Publications by authors named "Huaiyu Tian"

48 Publications

Modelling COVID-19.

Nat Rev Phys 2020 May 6:1-3. Epub 2020 May 6.

WHO Collaborating Centre for Infectious Disease Epidemiology and Control, School of Public Health, LKS Faculty of Medicine, The University of Hong Kong, Hong Kong SAR, China.

As the COVID-19 pandemic continues, mathematical epidemiologists share their views on what models reveal about how the disease has spread, the current state of play and what work still needs to be done.
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http://dx.doi.org/10.1038/s42254-020-0178-4DOI Listing
http://www.ncbi.nlm.nih.gov/pmc/articles/PMC7201389PMC
May 2020

A follow-up study shows that recovered patients with re-positive PCR test in Wuhan may not be infectious.

BMC Med 2021 03 15;19(1):77. Epub 2021 Mar 15.

State Key Laboratory of Remote Sensing Science, Center for Global Change and Public Health, College of Global Change and Earth System Science, Beijing Normal University, Beijing, China.

Background: Previous studies showed that recovered coronavirus disease 2019 (COVID-19) patients can have a subsequent positive polymerase chain reaction (PCR) test for severe acute respiratory syndrome coronavirus 2 (SARS-CoV-2) after they are discharged from the hospital. Understanding the epidemiological characteristics of recovered COVID-19 patients who have a re-positive test is vital for preventing a second wave of COVID-19.

Methods: This retrospective study analyzed the epidemiological and clinical features of 20,280 COVID-19 patients from multiple centers in Wuhan who had a positive PCR test between December 31, 2019, and August 4, 2020. The RT-PCR test results for 4079 individuals who had close contact with the re-positive cases were also obtained.

Results: In total, 2466 (12.16%) of the 20,280 patients had a re-positive SARS-CoV-2 PCR test after they were discharged from the hospital, and 4079 individuals had close contact with members of this patient group. All of these 4079 individuals had a negative SARS-CoV-2 PCR test.

Conclusions: This retrospective study in Wuhan analyzed the basic characteristics of recovered COVID-19 patients with re-positive PCR test and found that these cases may not be infectious.
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http://dx.doi.org/10.1186/s12916-021-01954-1DOI Listing
http://www.ncbi.nlm.nih.gov/pmc/articles/PMC7956402PMC
March 2021

Association between coronavirus disease 2019 (COVID-19) and long-term exposure to air pollution: Evidence from the first epidemic wave in China.

Environ Pollut 2021 May 8;276:116682. Epub 2021 Feb 8.

Department of Occupational and Environmental Health Sciences, School of Public Health, Peking University, China. Electronic address:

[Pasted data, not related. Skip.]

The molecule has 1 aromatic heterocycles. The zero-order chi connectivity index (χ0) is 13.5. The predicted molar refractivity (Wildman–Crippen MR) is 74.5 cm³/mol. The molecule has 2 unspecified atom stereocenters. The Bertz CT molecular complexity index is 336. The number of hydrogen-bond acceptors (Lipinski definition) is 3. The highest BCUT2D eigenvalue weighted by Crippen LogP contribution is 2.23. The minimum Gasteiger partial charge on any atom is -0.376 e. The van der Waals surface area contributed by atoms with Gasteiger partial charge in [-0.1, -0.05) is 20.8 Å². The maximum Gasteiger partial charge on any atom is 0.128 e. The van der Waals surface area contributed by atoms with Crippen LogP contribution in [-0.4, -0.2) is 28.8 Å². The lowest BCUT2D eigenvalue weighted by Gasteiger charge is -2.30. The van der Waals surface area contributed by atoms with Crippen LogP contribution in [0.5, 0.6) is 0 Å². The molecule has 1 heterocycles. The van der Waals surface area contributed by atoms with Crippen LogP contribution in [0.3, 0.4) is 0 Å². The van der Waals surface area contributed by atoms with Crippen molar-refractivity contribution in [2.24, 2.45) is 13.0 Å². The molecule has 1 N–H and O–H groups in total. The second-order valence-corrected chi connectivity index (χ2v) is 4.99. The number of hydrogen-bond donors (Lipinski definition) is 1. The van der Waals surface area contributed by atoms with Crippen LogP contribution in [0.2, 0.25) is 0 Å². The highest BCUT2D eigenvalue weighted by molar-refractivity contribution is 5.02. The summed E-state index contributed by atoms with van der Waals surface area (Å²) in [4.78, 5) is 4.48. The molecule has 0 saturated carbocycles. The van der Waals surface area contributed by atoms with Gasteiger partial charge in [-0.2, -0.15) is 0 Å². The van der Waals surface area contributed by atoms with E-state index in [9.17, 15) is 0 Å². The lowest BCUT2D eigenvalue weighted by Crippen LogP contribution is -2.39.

People with chronic obstructive pulmonary disease, cardiovascular disease, or hypertension have a high risk of developing severe coronavirus disease 2019 (COVID-19) and of COVID-19 mortality. However, the association between long-term exposure to air pollutants, which increases cardiopulmonary damage, and vulnerability to COVID-19 has not yet been fully established. We collected data of confirmed COVID-19 cases during the first wave of the epidemic in mainland China. We fitted a generalized linear model using city-level COVID-19 cases and severe cases as the outcome, and long-term average air pollutant levels as the exposure. Our analysis was adjusted using several variables, including a mobile phone dataset, covering human movement from Wuhan before the travel ban and movements within each city during the period of the emergency response. Other variables included smoking prevalence, climate data, socioeconomic data, education level, and number of hospital beds for 324 cities in China. After adjusting for human mobility and socioeconomic factors, we found an increase of 37.8% (95% confidence interval [CI]: 23.8%-52.0%), 32.3% (95% CI: 22.5%-42.4%), and 14.2% (7.9%-20.5%) in the number of COVID-19 cases for every 10-μg/m increase in long-term exposure to NO, PM, and PM, respectively. However, when stratifying the data according to population size, the association became non-significant. The present results are derived from a large, newly compiled and geocoded repository of population and epidemiological data relevant to COVID-19. The findings suggested that air pollution may be related to population vulnerability to COVID-19 infection, although the extent to which this relationship is confounded by city population density needs further exploration.
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http://dx.doi.org/10.1016/j.envpol.2021.116682DOI Listing
http://www.ncbi.nlm.nih.gov/pmc/articles/PMC7868737PMC
May 2021

Population serology for SARS-CoV-2 is essential to regional and global preparedness.

Lancet Microbe 2020 Jul 3;1(3):e94. Epub 2020 Jun 3.

Center for Infectious Disease Dynamics, Department of Biology, Pennsylvania State University, University Park, PA 16802, USA.

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http://dx.doi.org/10.1016/S2666-5247(20)30055-0DOI Listing
http://www.ncbi.nlm.nih.gov/pmc/articles/PMC7832696PMC
July 2020

Crowding and the shape of COVID-19 epidemics.

Nat Med 2020 12 5;26(12):1829-1834. Epub 2020 Oct 5.

Department of Zoology, University of Oxford, Oxford, UK.